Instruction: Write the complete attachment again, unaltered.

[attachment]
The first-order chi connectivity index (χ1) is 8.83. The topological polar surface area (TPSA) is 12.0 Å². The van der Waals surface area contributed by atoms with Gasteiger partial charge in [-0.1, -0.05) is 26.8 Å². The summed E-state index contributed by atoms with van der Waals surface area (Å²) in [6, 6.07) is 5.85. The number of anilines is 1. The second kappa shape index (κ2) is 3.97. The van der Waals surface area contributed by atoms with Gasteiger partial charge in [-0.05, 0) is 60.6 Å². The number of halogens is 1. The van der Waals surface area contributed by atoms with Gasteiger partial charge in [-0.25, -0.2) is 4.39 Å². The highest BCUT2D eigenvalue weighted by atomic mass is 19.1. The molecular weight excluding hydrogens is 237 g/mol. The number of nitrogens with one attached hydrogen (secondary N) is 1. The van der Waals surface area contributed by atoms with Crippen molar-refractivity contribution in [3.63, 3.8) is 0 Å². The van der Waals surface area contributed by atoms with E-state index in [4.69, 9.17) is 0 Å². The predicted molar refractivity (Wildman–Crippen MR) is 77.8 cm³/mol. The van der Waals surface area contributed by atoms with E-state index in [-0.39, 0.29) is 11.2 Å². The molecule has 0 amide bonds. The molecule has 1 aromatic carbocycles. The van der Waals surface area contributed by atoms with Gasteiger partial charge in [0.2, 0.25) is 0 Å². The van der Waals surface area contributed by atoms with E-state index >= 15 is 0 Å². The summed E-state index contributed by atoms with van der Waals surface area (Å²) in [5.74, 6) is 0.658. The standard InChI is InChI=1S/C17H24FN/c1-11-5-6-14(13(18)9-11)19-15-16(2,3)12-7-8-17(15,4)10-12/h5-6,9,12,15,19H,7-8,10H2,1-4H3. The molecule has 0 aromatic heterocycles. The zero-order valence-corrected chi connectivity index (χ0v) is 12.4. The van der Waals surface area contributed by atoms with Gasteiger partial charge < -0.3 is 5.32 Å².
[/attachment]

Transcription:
The first-order chi connectivity index (χ1) is 8.83. The topological polar surface area (TPSA) is 12.0 Å². The van der Waals surface area contributed by atoms with Gasteiger partial charge in [-0.1, -0.05) is 26.8 Å². The summed E-state index contributed by atoms with van der Waals surface area (Å²) in [6, 6.07) is 5.85. The number of anilines is 1. The second kappa shape index (κ2) is 3.97. The van der Waals surface area contributed by atoms with Gasteiger partial charge in [-0.05, 0) is 60.6 Å². The number of halogens is 1. The van der Waals surface area contributed by atoms with Gasteiger partial charge in [-0.25, -0.2) is 4.39 Å². The highest BCUT2D eigenvalue weighted by atomic mass is 19.1. The molecular weight excluding hydrogens is 237 g/mol. The number of nitrogens with one attached hydrogen (secondary N) is 1. The van der Waals surface area contributed by atoms with Crippen molar-refractivity contribution in [3.63, 3.8) is 0 Å². The van der Waals surface area contributed by atoms with E-state index in [4.69, 9.17) is 0 Å². The predicted molar refractivity (Wildman–Crippen MR) is 77.8 cm³/mol. The van der Waals surface area contributed by atoms with E-state index in [-0.39, 0.29) is 11.2 Å². The molecule has 0 amide bonds. The molecule has 1 aromatic carbocycles. The van der Waals surface area contributed by atoms with Gasteiger partial charge in [0.2, 0.25) is 0 Å². The van der Waals surface area contributed by atoms with E-state index >= 15 is 0 Å². The summed E-state index contributed by atoms with van der Waals surface area (Å²) in [5.74, 6) is 0.658. The standard InChI is InChI=1S/C17H24FN/c1-11-5-6-14(13(18)9-11)19-15-16(2,3)12-7-8-17(15,4)10-12/h5-6,9,12,15,19H,7-8,10H2,1-4H3. The molecule has 0 aromatic heterocycles. The zero-order valence-corrected chi connectivity index (χ0v) is 12.4. The van der Waals surface area contributed by atoms with Gasteiger partial charge < -0.3 is 5.32 Å².